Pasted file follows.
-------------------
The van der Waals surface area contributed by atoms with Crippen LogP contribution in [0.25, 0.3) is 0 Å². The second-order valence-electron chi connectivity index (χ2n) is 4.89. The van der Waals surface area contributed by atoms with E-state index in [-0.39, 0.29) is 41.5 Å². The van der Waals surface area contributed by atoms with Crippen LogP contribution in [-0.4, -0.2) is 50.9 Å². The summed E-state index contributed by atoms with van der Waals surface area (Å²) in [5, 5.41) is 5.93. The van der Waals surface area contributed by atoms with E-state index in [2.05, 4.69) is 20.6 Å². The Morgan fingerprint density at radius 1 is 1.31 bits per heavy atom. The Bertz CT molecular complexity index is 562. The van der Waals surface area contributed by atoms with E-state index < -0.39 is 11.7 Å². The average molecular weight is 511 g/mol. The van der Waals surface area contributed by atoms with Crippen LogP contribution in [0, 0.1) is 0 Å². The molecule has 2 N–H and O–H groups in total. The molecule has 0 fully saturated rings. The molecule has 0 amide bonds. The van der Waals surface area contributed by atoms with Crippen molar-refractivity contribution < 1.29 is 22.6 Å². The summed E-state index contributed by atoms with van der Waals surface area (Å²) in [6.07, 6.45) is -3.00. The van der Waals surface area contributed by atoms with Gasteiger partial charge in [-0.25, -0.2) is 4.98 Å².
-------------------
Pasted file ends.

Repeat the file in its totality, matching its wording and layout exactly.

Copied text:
The van der Waals surface area contributed by atoms with Crippen LogP contribution in [0.25, 0.3) is 0 Å². The second-order valence-electron chi connectivity index (χ2n) is 4.89. The van der Waals surface area contributed by atoms with E-state index in [-0.39, 0.29) is 41.5 Å². The van der Waals surface area contributed by atoms with Crippen LogP contribution in [-0.4, -0.2) is 50.9 Å². The summed E-state index contributed by atoms with van der Waals surface area (Å²) in [5, 5.41) is 5.93. The van der Waals surface area contributed by atoms with E-state index in [2.05, 4.69) is 20.6 Å². The Morgan fingerprint density at radius 1 is 1.31 bits per heavy atom. The Bertz CT molecular complexity index is 562. The van der Waals surface area contributed by atoms with E-state index < -0.39 is 11.7 Å². The average molecular weight is 511 g/mol. The van der Waals surface area contributed by atoms with Crippen LogP contribution in [0, 0.1) is 0 Å². The molecule has 2 N–H and O–H groups in total. The molecule has 0 fully saturated rings. The molecule has 0 amide bonds. The van der Waals surface area contributed by atoms with Crippen molar-refractivity contribution < 1.29 is 22.6 Å². The summed E-state index contributed by atoms with van der Waals surface area (Å²) in [6.07, 6.45) is -3.00. The van der Waals surface area contributed by atoms with Gasteiger partial charge in [-0.25, -0.2) is 4.98 Å².